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    Blog Posts - About Italy

    Why Italian Men Are Hot — G Rated

    by Carmen Lyman

    Women all over the world agree that Italian men are hot. Perhaps it’s the faultless grooming of Italian men or their carefree nonchalance that’s so appealing. Then again maybe it’s their innate elegance or their sophisticated clothing that makes them so alluring, but there’s no doubt — Italian men are hot!

    Women from all corners of the world are flocking to Italy. Of course they say they are coming to enjoy Italian art, history, and cuisine. But what they don’t tell their husbands and boyfriends is that willingly falling for the charms of of an Italian man is a wonderful thing indeed.

    My Mother’s Trip To Italy

    Several years ago I was strolling through the streets of Rome near the Trevi Fountain with my mother. We had just finished gobbling up some olive ascolane and spaghetti alle vongole chased with a languid soave, and we needed a walk to chase away the creeping sleepiness that can follow a large Italian lunch.

    The streets were quiet, except for a few tourists by the fountain. There was a chill in the autumn air and the sky was sparkling and clear. My mother quickly grabbed a coin and tossed it good baseball style into the fountain, her eyes tightly pressed as she made a wish. It plunked into some secret cave never to be seen again. Satisfied, she turned to resume our stroll.

    “No, That’s not how you do it,” said a striking middle-aged Italian man with a lovely accent.

    His expression was serious, but his rhythmic Italian accent made him seem approachable and, well, appealing. Now finding an Italian man who speaks English is very unusual. Usually if you want to communicate with Italian men you have to learn Italian.

    My mother and I stopped and looked at him. His temples were thickly salted with white, but his otherwise dark hair and skin gave him an air of casual elegance that branded him instantly as Italian. He said something like this.

    The Proper Way to Make a Wish at the Trevi Fountain

    “Forgive me for intruding, but madam isn’t following the proper tradition,” he explained.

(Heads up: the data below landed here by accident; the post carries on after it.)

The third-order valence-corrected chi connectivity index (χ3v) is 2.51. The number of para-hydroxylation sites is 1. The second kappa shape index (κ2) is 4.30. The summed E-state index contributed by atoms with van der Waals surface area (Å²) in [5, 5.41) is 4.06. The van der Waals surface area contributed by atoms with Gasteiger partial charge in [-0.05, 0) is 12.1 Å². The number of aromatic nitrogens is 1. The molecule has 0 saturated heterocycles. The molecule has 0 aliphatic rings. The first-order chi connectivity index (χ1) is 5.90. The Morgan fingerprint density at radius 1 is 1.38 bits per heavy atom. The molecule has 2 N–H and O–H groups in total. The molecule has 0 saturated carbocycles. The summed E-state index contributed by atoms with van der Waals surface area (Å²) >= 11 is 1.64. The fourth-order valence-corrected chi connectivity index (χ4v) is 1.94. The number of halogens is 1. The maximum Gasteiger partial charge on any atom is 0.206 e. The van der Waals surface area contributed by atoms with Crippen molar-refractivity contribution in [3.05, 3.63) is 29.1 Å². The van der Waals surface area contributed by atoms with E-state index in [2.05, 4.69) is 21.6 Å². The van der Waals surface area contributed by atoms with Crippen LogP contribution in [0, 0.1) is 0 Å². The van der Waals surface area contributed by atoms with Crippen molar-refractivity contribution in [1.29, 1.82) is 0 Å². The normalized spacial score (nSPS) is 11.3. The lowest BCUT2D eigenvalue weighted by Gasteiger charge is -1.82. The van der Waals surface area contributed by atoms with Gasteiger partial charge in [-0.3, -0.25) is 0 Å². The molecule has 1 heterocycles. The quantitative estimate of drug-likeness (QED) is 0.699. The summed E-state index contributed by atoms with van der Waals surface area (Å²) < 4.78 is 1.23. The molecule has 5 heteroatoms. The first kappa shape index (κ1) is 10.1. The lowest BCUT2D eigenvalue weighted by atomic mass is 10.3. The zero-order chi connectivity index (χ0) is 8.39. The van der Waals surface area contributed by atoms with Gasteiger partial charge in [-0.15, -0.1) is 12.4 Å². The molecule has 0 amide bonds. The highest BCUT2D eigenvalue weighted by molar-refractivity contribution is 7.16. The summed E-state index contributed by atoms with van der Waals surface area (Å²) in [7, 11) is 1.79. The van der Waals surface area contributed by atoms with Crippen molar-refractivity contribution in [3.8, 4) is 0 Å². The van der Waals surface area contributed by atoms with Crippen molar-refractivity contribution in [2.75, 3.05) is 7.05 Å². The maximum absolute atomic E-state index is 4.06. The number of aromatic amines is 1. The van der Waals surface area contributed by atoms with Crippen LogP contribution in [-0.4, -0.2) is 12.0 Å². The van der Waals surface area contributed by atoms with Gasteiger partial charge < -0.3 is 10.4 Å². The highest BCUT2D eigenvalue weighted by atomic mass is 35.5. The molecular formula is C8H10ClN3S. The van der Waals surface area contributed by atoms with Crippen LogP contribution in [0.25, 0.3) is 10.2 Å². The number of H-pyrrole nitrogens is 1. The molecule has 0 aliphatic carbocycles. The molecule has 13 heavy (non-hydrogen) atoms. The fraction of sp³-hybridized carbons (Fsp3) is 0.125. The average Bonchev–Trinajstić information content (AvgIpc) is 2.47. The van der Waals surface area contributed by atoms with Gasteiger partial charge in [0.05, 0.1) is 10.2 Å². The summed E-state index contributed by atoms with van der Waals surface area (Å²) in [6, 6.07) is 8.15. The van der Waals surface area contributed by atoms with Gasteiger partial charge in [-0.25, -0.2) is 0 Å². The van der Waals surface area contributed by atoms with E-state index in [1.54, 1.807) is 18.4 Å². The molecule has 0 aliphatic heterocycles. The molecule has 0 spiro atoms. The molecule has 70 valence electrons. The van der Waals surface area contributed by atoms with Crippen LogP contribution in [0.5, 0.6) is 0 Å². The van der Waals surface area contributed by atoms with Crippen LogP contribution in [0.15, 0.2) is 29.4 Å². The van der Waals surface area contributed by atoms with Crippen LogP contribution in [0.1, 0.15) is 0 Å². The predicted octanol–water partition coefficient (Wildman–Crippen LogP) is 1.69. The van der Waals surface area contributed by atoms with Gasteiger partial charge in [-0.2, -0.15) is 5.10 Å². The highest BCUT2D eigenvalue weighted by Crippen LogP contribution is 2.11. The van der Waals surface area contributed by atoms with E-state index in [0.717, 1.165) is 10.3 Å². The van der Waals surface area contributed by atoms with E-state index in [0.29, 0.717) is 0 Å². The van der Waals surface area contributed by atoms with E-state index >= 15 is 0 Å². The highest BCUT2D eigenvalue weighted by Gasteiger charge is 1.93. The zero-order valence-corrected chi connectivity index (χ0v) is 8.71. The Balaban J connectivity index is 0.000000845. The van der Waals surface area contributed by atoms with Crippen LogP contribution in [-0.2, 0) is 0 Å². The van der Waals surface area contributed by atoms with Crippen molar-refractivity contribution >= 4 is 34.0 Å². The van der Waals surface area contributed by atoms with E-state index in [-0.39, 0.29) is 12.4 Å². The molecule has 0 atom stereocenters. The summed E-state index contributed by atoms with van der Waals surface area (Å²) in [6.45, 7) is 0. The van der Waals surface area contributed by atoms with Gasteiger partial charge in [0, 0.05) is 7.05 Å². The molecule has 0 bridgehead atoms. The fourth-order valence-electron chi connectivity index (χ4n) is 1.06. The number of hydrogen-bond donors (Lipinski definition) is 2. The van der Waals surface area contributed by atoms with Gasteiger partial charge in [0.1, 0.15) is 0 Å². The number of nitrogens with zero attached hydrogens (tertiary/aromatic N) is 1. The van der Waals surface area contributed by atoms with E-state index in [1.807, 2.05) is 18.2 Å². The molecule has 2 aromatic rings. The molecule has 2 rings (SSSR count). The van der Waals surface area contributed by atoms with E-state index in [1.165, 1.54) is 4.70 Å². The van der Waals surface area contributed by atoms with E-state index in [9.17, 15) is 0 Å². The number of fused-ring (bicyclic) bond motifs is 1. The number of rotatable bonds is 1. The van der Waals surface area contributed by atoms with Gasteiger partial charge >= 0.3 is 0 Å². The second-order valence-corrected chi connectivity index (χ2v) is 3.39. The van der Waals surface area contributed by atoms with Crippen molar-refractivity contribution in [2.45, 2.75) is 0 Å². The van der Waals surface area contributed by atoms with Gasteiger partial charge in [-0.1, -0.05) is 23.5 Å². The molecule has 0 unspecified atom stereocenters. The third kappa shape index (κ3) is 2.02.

“You must do it this way,” he said, reaching into his leather coin purse and retrieving three coins. The man gently took my mother’s right hand and pressed the coins into it, closing her fingers around them. She looked down at her hand and back up at him, sizing him up, as it were. Still holding her hand, he led her back to the fountain. I trailed behind them.

    He lightly spun her around with the grace of a dancer so that she came face to face with him, back to the fountain. His intense eyes wouldn’t let hers go.

    “With this hand you toss these three coins over your left shoulder into the fountain,” he said, his eyes searching her face.


    She nodded.

    “But first you must close your eyes. Close your eyes and think about what you want. Think long and hard. This is very serious. Make your dreams come true.”

    He released her hand and whispered some magical enchantment under his breath and for the second time that afternoon, my mother tossed coins into Trevi Fountain.

    She stood there, a small smile marking the dimples of her cheeks and giving her a youthful air. Finally he, too, smiled and said, “Yes, that’s exactly how you do it, brava.” They both suddenly looked ten years younger and were laughing, as if some unsaid joke had passed between them.

    The Classic Italian Date

    “Now you will let me buy you some gelato,” he said with the calm confidence of a man who knows what he wants and knows he’s going to get it.

    Now you probably want to know what happened next? Well he did buy her some gelato and . . .


    For several years after our trip to Italy, my mother would speak glowingly of the time we had spent there. She would recite wonderfully detailed accounts of the places she saw and the monuments she visited. But some stories she only smiled about and never retold.

    Sometimes I would see her alone, looking out the window on a dreary day, and she get a wistful look in her eye and then say something that she had learned in Italian. Then suddenly she would remember something, and she would smile and laugh and look ten years younger.

    Carmen Lyman is an American woman who is happily married to an Italian man.

    O Sole Mio – It’s Really Not Italian

    by Mariann Grace Lotesoriere

    O Sole Mio - Sun